If you’re thinking of remarrying, make sure to also think about your finances. Because this time around, you’re older and have more at stake.
For starters, consider your health. Lifespans have mushroomed in the past decade. According to the Social Security Administration, life expectancy for a person who is 65 years-old today is 84 for a man, and 86 for a woman. Savings today have to last longer than many people have anticipated to cover rising healthcare costs associated with aging. Protect yourself from devastating financial loss by discussing future healthcare plans with your fiance.
Start with an open conversation about both of your health statuses. Discuss any issues that may become chronic, as well as family health histories. Make sure to discuss your current financial preparations for healthcare cost. Do either of you have a health savings account or long-term care insurance? Do you have an emergency fund set up to offset the financial impact of a medical crisis? Make a plan together to address future healthcare expenses.
Another consideration in remarrying relates to your income. Social Security benefit eligibilities may be impacted by a remarriage. If you are currently receiving payments as a survivor or from your ex-spouse, those benefits may end if you are remarrying before 60. Pensions from past employers may also be affected. If you are already divorced, your ex’s pension payments to you may terminate if you remarry. Contact the pension fund distributor in advance to prepare for any possibly changes to your income.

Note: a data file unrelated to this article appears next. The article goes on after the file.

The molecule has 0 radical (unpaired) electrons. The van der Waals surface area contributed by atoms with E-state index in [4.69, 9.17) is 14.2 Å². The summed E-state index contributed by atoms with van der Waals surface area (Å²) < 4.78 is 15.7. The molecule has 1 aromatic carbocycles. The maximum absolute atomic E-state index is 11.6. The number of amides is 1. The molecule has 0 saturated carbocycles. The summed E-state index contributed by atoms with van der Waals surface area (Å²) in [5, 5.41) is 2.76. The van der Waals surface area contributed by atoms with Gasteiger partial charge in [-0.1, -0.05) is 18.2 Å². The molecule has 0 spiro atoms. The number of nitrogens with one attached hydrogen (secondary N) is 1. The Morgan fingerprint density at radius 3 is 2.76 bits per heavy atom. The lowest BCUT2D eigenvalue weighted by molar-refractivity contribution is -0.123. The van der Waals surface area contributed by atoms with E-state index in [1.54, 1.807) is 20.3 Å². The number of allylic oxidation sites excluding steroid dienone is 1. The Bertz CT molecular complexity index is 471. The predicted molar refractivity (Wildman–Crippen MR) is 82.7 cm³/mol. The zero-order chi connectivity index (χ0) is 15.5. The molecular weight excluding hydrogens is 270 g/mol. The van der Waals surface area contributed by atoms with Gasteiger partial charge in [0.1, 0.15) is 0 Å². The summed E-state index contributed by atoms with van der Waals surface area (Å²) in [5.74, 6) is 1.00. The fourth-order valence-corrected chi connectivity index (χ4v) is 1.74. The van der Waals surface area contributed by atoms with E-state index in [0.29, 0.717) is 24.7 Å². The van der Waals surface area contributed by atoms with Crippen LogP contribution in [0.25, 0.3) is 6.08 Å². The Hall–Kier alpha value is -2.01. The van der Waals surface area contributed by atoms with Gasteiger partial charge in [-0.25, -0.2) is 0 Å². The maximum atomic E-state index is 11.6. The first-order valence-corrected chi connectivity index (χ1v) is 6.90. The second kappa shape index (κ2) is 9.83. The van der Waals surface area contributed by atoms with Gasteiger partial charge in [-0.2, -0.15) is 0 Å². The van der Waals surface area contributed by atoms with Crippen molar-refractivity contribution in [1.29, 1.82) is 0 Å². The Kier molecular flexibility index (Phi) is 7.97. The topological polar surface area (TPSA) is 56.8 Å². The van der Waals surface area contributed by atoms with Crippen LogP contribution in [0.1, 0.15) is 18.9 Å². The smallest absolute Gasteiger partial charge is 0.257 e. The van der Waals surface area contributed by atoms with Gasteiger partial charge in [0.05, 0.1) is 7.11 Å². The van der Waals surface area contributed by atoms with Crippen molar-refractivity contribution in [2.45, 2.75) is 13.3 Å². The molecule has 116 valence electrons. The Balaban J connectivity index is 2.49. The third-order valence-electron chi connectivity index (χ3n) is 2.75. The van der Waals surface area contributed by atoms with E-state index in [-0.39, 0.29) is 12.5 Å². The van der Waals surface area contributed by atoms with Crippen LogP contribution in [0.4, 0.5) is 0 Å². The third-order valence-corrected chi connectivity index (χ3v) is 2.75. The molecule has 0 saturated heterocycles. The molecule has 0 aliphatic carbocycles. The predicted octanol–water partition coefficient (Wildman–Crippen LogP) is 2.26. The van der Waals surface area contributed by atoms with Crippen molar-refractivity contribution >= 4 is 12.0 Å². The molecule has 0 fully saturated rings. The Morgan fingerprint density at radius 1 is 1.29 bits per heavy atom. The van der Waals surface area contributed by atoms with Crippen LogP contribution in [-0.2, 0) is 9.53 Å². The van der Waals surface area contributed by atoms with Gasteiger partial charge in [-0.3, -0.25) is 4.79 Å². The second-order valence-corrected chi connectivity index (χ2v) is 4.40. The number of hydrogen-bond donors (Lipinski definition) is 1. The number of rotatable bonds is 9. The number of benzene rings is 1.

Since this is not your first marriage, you’ve likely amassed assets, such as real estate, cash, cars, equities (stocks), and bonds. Make sure to work with an estate planner to determine beforehand how you want ownership of those assets to be distributed upon your death. Prevent difficulties with any children from your previous marriage by clearly outlining your wishes and informing all parties involved.
Finally, prepare for a financially stable marriage by discussing your current financial situation before the wedding. Review your credit histories, make a list of any debts and outstanding balances and discuss any financial obligations you each might have. For example, are either of you committed to paying for children’s college education or supporting an elderly parent? Create a new budget moving forward with expenses clearly outlined, and define in advance how, or if at all, each of you will be assigned to make those payments.
In the midst of the bliss, it’s hard to discuss financial matters. But it can make all the difference between a happy union and an unhappy one.
At Silverman Financial, we are experts in retirement planning, whether you are single, married, divorced, remarried, newly engaged or considering remarriage. We help you prepare for a financially stable future with your loved one by reviewing your personal situation, and your needs and wishes.